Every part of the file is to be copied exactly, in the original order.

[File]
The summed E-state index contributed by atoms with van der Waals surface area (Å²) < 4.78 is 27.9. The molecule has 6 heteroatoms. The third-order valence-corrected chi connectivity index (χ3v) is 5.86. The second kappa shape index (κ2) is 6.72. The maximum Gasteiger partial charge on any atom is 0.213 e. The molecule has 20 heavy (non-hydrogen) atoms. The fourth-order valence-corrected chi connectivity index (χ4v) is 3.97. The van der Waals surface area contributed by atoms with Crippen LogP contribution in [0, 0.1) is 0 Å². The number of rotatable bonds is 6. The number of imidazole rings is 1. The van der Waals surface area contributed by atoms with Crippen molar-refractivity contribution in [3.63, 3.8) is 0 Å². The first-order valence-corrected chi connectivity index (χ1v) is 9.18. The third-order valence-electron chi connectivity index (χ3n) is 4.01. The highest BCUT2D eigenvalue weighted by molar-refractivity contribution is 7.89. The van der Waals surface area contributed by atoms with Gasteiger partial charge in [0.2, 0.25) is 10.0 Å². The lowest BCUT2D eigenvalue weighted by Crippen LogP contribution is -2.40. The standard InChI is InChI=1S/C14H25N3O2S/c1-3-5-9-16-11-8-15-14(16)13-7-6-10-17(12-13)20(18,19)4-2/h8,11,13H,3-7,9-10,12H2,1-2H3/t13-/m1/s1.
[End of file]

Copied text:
The summed E-state index contributed by atoms with van der Waals surface area (Å²) < 4.78 is 27.9. The molecule has 6 heteroatoms. The third-order valence-corrected chi connectivity index (χ3v) is 5.86. The second kappa shape index (κ2) is 6.72. The maximum Gasteiger partial charge on any atom is 0.213 e. The molecule has 20 heavy (non-hydrogen) atoms. The fourth-order valence-corrected chi connectivity index (χ4v) is 3.97. The van der Waals surface area contributed by atoms with Crippen LogP contribution in [0, 0.1) is 0 Å². The number of rotatable bonds is 6. The number of imidazole rings is 1. The van der Waals surface area contributed by atoms with Crippen molar-refractivity contribution in [3.63, 3.8) is 0 Å². The first-order valence-corrected chi connectivity index (χ1v) is 9.18. The third-order valence-electron chi connectivity index (χ3n) is 4.01. The highest BCUT2D eigenvalue weighted by molar-refractivity contribution is 7.89. The van der Waals surface area contributed by atoms with Gasteiger partial charge in [0.2, 0.25) is 10.0 Å². The lowest BCUT2D eigenvalue weighted by Crippen LogP contribution is -2.40. The standard InChI is InChI=1S/C14H25N3O2S/c1-3-5-9-16-11-8-15-14(16)13-7-6-10-17(12-13)20(18,19)4-2/h8,11,13H,3-7,9-10,12H2,1-2H3/t13-/m1/s1.